Airlines urge Congress for grants to fight impact

Airplanes sit on the tarmac at John F. Kennedy Airport (JFK) on January 31, 2020 in New York City. Spencer Platt | Getty Images U.S. airlines on Saturday warned they will have to furlough workers unless Congress approves a $58 billion aid package that includes grants, not only loans, as the industry reels from the impact of coronavirus. Senate Republicans last week proposed legislation that included a $58 billion in aid for passenger and cargo carriers, but in the form of loans airlines would later have to repay. “Time is…

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JetBlue cuts schedule to essential flights as coronavirus spreads

JetBlue Airways Airbus A320-200 aircraft as seen on final approach landing at New York John F. Kennedy International Airport in USA. Nicola Economou | NurPhoto | Getty Images JetBlue Airways told employees Sunday that it plans to cancel hundreds of flights and operate less than half of its normal schedule this week, as it shrinks its operation to match diminished demand: passengers who “are flying because they must.” U.S. airlines have been slashing their schedules as the coronavirus, and efforts to contain it, continue to sap travel demand. Passenger and cargo…

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The Case Against Political Activism

American politics is in crisis. Is this because of the Constitution, or in spite of it? For many libertarians, the Constitution is a dead letter. Nobody alive today signed it or consented to it. And politicians ignored it almost from the beginning. What can liberty-minded people do? Recorded at Loyola University New Orleans on February 15, 2020. Video of The Case Against Political Activism | Jeff Deist Source link

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Nationalism as National Liberation: Lessons from the End of the Cold War

During the early 1990s, as the world of the old Soviet Bloc was rapidly falling apart, Murray Rothbard saw it all for what it was: a trend of mass decentralization and secession unfolding before the world’s eyes. The old Warsaw Pact states of Poland, Hungary, and others won de facto independence for the first time in decades. Other groups began to demand full blown de jure secession as well. Rothbard approved of this, and he set to work encouraging the secessionists over the opposition of many foreign policy “experts.” “Nationalism”…

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Why It’s so Hard to Escape America’s “Anti-Poverty” Programs

One of the most common debates that has occurred in the United States for the past six decades is the discussion of the poverty rate. As the narrative goes, the US has an unusually high poverty rate compared to equivalent nations in the OECD (Organisation for Economic Co-operation and Development). Although it’s true that the measure of poverty is flawed, especially when compared cross-nationally, this piece addresses the reasons why the poverty rate in the US in particular has not improved. If we look at the graph below, we see that official poverty…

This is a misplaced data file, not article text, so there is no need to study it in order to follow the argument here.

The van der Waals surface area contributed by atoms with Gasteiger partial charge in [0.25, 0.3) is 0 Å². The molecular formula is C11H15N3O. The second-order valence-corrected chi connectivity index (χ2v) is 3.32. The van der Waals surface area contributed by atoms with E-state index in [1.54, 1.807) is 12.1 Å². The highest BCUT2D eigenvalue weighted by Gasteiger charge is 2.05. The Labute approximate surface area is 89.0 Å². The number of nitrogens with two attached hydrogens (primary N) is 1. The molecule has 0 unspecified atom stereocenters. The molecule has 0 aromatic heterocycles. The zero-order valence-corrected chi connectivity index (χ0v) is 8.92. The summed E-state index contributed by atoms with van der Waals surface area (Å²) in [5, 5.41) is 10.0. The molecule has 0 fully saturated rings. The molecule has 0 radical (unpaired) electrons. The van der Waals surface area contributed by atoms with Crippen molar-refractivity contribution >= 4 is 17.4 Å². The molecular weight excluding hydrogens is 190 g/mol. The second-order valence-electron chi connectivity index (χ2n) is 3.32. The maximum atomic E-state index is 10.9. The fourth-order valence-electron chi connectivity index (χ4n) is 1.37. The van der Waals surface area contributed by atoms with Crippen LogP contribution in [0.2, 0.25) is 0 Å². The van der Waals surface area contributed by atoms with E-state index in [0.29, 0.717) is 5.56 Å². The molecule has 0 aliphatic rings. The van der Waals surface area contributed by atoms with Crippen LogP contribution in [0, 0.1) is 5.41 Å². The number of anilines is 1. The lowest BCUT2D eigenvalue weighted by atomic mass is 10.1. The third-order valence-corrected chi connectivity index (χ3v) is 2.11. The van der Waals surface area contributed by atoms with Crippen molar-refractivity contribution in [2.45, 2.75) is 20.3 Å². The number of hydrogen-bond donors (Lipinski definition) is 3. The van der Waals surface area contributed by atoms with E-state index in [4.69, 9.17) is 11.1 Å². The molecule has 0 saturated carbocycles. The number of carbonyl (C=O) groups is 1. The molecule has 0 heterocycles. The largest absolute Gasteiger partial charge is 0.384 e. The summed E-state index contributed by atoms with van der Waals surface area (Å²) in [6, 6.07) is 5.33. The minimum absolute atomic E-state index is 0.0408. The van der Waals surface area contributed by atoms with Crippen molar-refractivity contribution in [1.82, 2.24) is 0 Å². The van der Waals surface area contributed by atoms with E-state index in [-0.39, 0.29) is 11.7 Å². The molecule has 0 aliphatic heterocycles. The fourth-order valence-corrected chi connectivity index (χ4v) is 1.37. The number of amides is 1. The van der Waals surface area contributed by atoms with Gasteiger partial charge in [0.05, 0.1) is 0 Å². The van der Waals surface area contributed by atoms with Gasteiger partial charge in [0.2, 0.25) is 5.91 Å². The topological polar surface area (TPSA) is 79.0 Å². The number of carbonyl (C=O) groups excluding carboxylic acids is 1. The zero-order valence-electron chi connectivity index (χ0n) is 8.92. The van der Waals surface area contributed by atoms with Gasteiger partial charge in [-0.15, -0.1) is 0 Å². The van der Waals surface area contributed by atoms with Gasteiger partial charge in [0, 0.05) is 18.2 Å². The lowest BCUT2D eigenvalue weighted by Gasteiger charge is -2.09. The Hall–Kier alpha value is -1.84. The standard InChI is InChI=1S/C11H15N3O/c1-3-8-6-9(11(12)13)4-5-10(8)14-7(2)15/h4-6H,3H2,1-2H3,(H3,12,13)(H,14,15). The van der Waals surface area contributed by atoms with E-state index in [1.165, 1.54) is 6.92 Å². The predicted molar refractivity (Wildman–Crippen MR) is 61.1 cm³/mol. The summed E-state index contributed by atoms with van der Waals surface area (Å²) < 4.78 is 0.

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Is Free Market Economics Too “Ideological”?

Free market economics is often ignorantly dismissed for being “ideological” rather than scientific. It probably sounds smart to the economically illiterate, but it is decidedly not. It doesn’t mean nearly what most people assume it does. The word “free” in free market economics is not used as a normative value judgment but indicates an economy that is unaffected by exogenous (from the outside) factors. “Free” therefore means that it is the market economy in and by itself that is subject to theoretical analysis. This is, in fact, the only way to…

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Marxist Dreams and Soviet Realities

The sharp contrast that Alexis de Tocqueville drew in 1835 between the United States and Tsarist Russia—”the principle of the former is freedom; of the latter, servitude”—became much sharper after 1917, when the Russian Empire was transformed into the Soviet Union. Like the United States, the Soviet Union is a nation founded on a distinct ideology. In the case of America, the ideology was fundamentally Lockean liberalism; its best expressions are the Declaration of Independence and the Bill of Rights of the US Constitution. The Ninth Amendment, in particular, breathes the…

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Carrier will go ‘fully carbon neutral’ next month

Delta Air Lines CEO Ed Bastian told CNBC on Friday the company is going “fully carbon neutral” starting March 1. “It’s a big challenge and it’s a big commitment,” Bastian said on “Squawk Box.” Delta is committing at least $1 billion over the next decade to reduce environmental impact, focusing on clean technological investments for engines and carbon removal, he added. “There’s no greater challenge that I know of that we need to be investing in and innovating in as environmental sustainability,” he said. The company, which has made environmentally…

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How the economy could make or break Trump in 2020

As year four unfolds, several key numbers and trends will determine just how much the economy will help Trump overcome impeachment, low approval ratings and serious shortcomings with women and minority voters. “The stock market he’s got. Wages he’s got. The consumer side of the economy is working really well,” said Gary Cohn, Trump’s first National Economic Council director. “The soft underbelly is [that] capital expenditure is not there.“ “He stood there in Pennsylvania and talked about bringing steel mills back and what’s happened is we’ve cut steel lines,” Cohn…

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